The third quarter came to an end, and we all know what that means: earnings season is upon us, the time of the year when analysts and journalists don’t sleep.
As the results roll in investors will be watching out for dividends, a subject Private Debt Investor has been discussing with sources in the BDC world.
Dividend policies should be flexible and based on the earnings power a BDC’s strategy implies, one expert told us. This person pointed to the current low-interest rate environment, which has troubled many BDCs, as an example of when managers might feel under pressure to change strategy to meet expected dividends.
If a BDC is not making its target, it can choose to take on more risk to meet a dividend that was set under different economic circumstances or it can simply cut the payment – the approach this source favours.
“I am of the view that dividend policy should be a function of strategy, and I think one of the mistakes we’ve seen in the sector is the reverse of that,” the source said.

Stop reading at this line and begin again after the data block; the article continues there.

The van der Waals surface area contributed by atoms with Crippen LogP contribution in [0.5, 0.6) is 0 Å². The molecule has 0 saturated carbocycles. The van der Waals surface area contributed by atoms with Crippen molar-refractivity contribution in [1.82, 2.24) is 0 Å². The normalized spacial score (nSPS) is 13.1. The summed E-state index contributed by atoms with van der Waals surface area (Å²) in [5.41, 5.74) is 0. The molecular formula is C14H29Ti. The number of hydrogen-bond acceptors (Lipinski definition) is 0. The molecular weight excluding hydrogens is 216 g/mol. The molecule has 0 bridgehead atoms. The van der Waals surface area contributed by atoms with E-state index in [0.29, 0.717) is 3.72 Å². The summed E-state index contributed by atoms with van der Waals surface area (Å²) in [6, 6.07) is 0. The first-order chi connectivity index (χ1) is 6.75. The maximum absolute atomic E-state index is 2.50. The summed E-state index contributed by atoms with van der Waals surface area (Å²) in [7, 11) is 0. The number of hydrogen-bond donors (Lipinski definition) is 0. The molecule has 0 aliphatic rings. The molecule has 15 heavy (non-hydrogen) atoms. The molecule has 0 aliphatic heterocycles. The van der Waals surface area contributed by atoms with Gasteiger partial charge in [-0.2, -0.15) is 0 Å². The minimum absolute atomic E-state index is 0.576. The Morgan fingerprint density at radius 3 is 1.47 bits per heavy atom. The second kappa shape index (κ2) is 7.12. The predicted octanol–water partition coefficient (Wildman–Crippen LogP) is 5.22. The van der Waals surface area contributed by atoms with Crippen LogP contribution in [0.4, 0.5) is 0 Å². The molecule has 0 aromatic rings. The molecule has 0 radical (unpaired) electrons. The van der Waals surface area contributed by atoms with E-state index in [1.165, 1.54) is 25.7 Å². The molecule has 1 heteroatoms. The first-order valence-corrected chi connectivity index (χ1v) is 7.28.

The idea of paying a dividend based on an investment strategy, rather than shaping an investment strategy based on a dividend is sound, and Apollo Investment Corporation, for one, buys into it.
In its second-quarter earnings call, chief executive Jim Zelter highlighted the company’s focus on maintaining a quality portfolio. Apollo had reduced its dividend from 20 cents per share to 15 cents after posting a 5.2 percent drop in net asset value.
“We believe our target dividend payout ratio should be a function of our desired portfolio construction,” Zelter said on the call.
TCP Capital Corporation also backs such a philosophy, as it noted on its second-quarter conference call.
“Our focus on senior secured loans, most of which are floating rate, has resulted in a lower overall risk profile and strong portfolio performance,” the company said. “This has enabled us to consistently out-earn our dividend.”
Another source suggested taking into account the expected return on equity over the course of the business cycle when setting dividends.
This person advocated finding the right balance between weighing risk and yield versus current market conditions, cautioning against a BDC “chasing yield without a view of where we are in the economic cycle to meet a dividend that could have been artificially set too high”.
The conventional wisdom, to use a baseball analogy, has the credit cycle in the seventh or eighth inning, and the idea of weighing risk and yield against the economic environment could arguably become all the more important as the game heads towards the final inning.